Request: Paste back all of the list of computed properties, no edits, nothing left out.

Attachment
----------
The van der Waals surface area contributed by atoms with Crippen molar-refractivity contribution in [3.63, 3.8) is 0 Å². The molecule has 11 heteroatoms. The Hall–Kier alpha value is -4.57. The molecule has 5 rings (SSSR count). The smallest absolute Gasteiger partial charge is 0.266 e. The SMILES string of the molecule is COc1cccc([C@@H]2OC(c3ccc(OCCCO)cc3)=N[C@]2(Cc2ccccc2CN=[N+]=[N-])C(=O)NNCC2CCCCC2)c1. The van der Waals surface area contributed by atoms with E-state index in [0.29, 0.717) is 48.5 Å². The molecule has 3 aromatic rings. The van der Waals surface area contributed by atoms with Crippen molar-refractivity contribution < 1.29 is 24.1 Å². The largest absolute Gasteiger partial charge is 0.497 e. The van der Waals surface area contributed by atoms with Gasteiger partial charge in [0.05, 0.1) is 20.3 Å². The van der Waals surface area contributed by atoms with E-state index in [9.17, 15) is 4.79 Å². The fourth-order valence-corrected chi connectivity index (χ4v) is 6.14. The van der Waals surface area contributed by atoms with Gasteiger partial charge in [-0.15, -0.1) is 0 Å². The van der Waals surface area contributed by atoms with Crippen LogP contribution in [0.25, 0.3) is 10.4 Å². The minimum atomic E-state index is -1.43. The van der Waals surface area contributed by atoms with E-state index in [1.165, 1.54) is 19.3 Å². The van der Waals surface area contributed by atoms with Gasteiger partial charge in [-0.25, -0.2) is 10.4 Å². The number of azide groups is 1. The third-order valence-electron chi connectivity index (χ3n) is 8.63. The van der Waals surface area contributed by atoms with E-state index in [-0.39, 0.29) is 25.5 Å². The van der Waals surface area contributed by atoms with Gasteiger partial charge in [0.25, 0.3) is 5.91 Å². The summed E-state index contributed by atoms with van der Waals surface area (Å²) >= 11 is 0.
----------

The van der Waals surface area contributed by atoms with Crippen molar-refractivity contribution in [3.63, 3.8) is 0 Å². The molecule has 11 heteroatoms. The Hall–Kier alpha value is -4.57. The molecule has 5 rings (SSSR count). The smallest absolute Gasteiger partial charge is 0.266 e. The SMILES string of the molecule is COc1cccc([C@@H]2OC(c3ccc(OCCCO)cc3)=N[C@]2(Cc2ccccc2CN=[N+]=[N-])C(=O)NNCC2CCCCC2)c1. The van der Waals surface area contributed by atoms with E-state index in [0.29, 0.717) is 48.5 Å². The molecule has 3 aromatic rings. The van der Waals surface area contributed by atoms with Crippen molar-refractivity contribution < 1.29 is 24.1 Å². The largest absolute Gasteiger partial charge is 0.497 e. The van der Waals surface area contributed by atoms with Gasteiger partial charge in [0.05, 0.1) is 20.3 Å². The van der Waals surface area contributed by atoms with E-state index in [9.17, 15) is 4.79 Å². The fourth-order valence-corrected chi connectivity index (χ4v) is 6.14. The van der Waals surface area contributed by atoms with Gasteiger partial charge in [-0.15, -0.1) is 0 Å². The van der Waals surface area contributed by atoms with Crippen LogP contribution in [0.25, 0.3) is 10.4 Å². The minimum atomic E-state index is -1.43. The van der Waals surface area contributed by atoms with E-state index in [1.165, 1.54) is 19.3 Å². The van der Waals surface area contributed by atoms with Gasteiger partial charge in [-0.25, -0.2) is 10.4 Å². The number of azide groups is 1. The third-order valence-electron chi connectivity index (χ3n) is 8.63. The van der Waals surface area contributed by atoms with E-state index in [-0.39, 0.29) is 25.5 Å². The van der Waals surface area contributed by atoms with Gasteiger partial charge in [0.25, 0.3) is 5.91 Å². The summed E-state index contributed by atoms with van der Waals surface area (Å²) >= 11 is 0.